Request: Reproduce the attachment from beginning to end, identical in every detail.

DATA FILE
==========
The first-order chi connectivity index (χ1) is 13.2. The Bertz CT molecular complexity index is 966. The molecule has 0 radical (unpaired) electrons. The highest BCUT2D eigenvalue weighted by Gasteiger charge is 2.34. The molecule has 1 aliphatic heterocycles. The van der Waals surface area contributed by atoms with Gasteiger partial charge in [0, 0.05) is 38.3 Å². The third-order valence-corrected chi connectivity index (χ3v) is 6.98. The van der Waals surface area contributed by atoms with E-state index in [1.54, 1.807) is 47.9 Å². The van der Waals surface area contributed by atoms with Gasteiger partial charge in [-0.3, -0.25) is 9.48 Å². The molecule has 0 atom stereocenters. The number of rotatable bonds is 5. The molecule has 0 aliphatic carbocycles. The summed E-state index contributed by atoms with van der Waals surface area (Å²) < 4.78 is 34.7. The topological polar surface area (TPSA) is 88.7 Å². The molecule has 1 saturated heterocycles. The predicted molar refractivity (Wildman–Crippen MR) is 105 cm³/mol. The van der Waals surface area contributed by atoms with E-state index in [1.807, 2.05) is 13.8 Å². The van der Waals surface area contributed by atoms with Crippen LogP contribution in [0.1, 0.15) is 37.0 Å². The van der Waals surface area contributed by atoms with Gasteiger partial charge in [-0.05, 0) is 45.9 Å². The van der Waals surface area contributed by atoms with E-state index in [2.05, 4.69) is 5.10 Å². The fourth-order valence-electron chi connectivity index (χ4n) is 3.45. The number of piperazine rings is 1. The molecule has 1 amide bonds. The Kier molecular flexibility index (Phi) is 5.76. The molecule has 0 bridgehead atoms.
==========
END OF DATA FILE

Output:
The first-order chi connectivity index (χ1) is 13.2. The Bertz CT molecular complexity index is 966. The molecule has 0 radical (unpaired) electrons. The highest BCUT2D eigenvalue weighted by Gasteiger charge is 2.34. The molecule has 1 aliphatic heterocycles. The van der Waals surface area contributed by atoms with Gasteiger partial charge in [0, 0.05) is 38.3 Å². The third-order valence-corrected chi connectivity index (χ3v) is 6.98. The van der Waals surface area contributed by atoms with E-state index in [1.54, 1.807) is 47.9 Å². The van der Waals surface area contributed by atoms with Gasteiger partial charge in [-0.3, -0.25) is 9.48 Å². The molecule has 0 atom stereocenters. The number of rotatable bonds is 5. The molecule has 0 aliphatic carbocycles. The summed E-state index contributed by atoms with van der Waals surface area (Å²) < 4.78 is 34.7. The topological polar surface area (TPSA) is 88.7 Å². The molecule has 1 saturated heterocycles. The predicted molar refractivity (Wildman–Crippen MR) is 105 cm³/mol. The van der Waals surface area contributed by atoms with E-state index in [1.807, 2.05) is 13.8 Å². The van der Waals surface area contributed by atoms with Crippen LogP contribution in [0.1, 0.15) is 37.0 Å². The van der Waals surface area contributed by atoms with Gasteiger partial charge in [-0.05, 0) is 45.9 Å². The van der Waals surface area contributed by atoms with E-state index in [2.05, 4.69) is 5.10 Å². The fourth-order valence-electron chi connectivity index (χ4n) is 3.45. The number of piperazine rings is 1. The molecule has 1 amide bonds. The Kier molecular flexibility index (Phi) is 5.76. The molecule has 0 bridgehead atoms.